Russian Threats in Georgian Economy
Several days ago, government offices published statistical indicators, that, at a glance, seem encouraging. Namely, despite negative forecasts and swine flu, in January 2019, the tourist inflow to Georgia rose by 18% year on year.
Moreover, it is reported that agriculture product exports have grown, and exports totaled 935 million USD. This list also includes wine. Wine exports increased by 20% in 2017.
We have excellent indicators, do we not? These figures indicate that currency revenues grow, new job places are created, and finally, that the economy is recovering. However, these figures do not make me happy; on the contrary, I find serious grounds for embarrassment.
The point is that the main part of this economic growth relies on Russia – exports of agriculture products, including wines: Russia’s share of Georgian wine exports makes up 62%, peach – 76% and citrus – 65%.
Georgia has less dependence in the tourism sector, but we have emergency conditions anyway, and figures also prove this. 8.4 million foreign visitors arrived in Georgia in 2018, including 1.4 million tourists who arrived from Russia. Anyway, we do not need to refer to statistics. It is enough to walk the streets of Tbilisi, Batumi, ski resorts and you will realize which language prevails among tourists.
At the same time, we witness another unpleasant process – the inflow of tourists is declining from such alternative and rapidly-growing market as Iran. Georgian nationalists have free rein – their aggression was concentrated on Iranians, and this aggression has brought results. Georgian Dream, which has an excellent feeling for the streets, has done its best to restrict the inflow of undesirable Asian visitors.
As a result, the inflow of Iranian visitors to Georgia declined by 40%… and this loss was compensated by what? Naturally, Russians, as the inflow of Russian tourists grew by 18%.
In a word – if something grows in Georgia, you will find only a Russian element.
But I beg you not to interpret this incorrectly. I have nothing against Russian tourists and the Russian market – Georgia is a tourism country, and it welcomes all tourists, including Russians. Even more so, you will rarely meet Putin supporters among Russian tourists visiting Georgia and the so-called Vatniks. And they are very polite and law-abiding, unlike their compatriots who, for example, visit from Turkey.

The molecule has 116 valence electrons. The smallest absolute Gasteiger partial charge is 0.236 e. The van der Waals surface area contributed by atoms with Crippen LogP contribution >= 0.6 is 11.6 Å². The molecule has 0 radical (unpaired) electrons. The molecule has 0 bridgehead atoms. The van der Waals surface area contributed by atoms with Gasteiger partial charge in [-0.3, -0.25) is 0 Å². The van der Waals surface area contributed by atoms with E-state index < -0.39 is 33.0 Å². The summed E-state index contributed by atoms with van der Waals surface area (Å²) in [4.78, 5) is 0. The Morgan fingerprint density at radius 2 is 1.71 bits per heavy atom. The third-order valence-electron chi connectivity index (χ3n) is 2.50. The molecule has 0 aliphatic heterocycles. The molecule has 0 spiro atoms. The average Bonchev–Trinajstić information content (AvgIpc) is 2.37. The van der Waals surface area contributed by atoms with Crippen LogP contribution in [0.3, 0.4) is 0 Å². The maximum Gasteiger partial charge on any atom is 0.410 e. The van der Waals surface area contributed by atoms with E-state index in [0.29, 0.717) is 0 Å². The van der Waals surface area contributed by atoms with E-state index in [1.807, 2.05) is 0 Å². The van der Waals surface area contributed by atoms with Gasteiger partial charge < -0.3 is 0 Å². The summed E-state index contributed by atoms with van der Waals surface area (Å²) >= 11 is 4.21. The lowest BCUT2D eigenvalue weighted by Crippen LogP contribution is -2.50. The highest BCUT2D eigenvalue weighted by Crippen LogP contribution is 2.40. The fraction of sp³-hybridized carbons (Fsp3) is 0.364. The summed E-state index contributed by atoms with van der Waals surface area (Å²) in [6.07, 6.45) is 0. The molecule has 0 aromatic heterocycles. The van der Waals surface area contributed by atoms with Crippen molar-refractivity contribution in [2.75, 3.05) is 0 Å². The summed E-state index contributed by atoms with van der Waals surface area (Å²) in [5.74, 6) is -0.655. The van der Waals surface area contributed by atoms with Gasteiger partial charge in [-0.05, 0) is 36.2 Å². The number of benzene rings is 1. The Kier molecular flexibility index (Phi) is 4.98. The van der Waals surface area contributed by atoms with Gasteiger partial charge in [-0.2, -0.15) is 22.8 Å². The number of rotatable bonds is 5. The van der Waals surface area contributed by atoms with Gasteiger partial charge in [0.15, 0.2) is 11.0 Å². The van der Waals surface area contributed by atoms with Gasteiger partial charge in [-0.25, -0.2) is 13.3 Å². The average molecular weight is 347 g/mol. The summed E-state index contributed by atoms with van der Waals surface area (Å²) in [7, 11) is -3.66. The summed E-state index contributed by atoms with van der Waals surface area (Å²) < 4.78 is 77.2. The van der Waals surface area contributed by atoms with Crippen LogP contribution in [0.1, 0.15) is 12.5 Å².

Only problem is that we talk about Russia, which can block all the aforementioned opportunities in a second.
We can see even psychological problem in this. For many centuries, Georgians could not even imagine that the earth could turn without Russia. The economy, exports, tourists – all these directions were associated with Russia for many centuries, and naturally, a similar perception has affected the mindset too.
Very important things have taken place under the previous administration – for the first time, after many centuries, Georgians saw that the earth can turn without Russia, that we can build and develop an economy without the Russian market, and we can attract tourists from other countries too, not only from Russia.
In 2012 Georgia’s dependence on Russia was o%.
Recently, this ratio has disappeared, and today Russia is a key importer of Georgian products and key source of tourists. Georgians gradually return to the traditional psychological clichés – the earth does not turn without Russia.
The new authorities of Georgia accepted the new rules of the game without a second thought, and unreasonably. Easy money brings about such effects – the country may get into a trap, and it will be closed at a certain moment.
At this stage, the Georgian economy does not depend critically on Russia, but the country rushes in this direction unconsciously; and when we cross this critical verge, the trap will be closed.
It is irrefutable that one day the Kremlin will use this leverage, and will demand something impossible to fulfill; or the authorities will change in Georgia, and someone in Georgia will come to power that the Kremlin wants to see, or Russia may use one seemingly unimportant reason – for example Lugar Laboratory.
And who knows what else. There could be a lot of reasons and grounds for Russia.
Russia will close the market and restrict tourism flows, and our country will suffer from disastrous results. And we will have to start everything from zero, like in 2005. All efforts and achievements will be thrown in the trash, and the country will have to realize anew that the earth turns without Russia.
Therefore, I am not happy to see these positive figures… I prefer the earlier 0%.
Blog by Tengiz Ablotia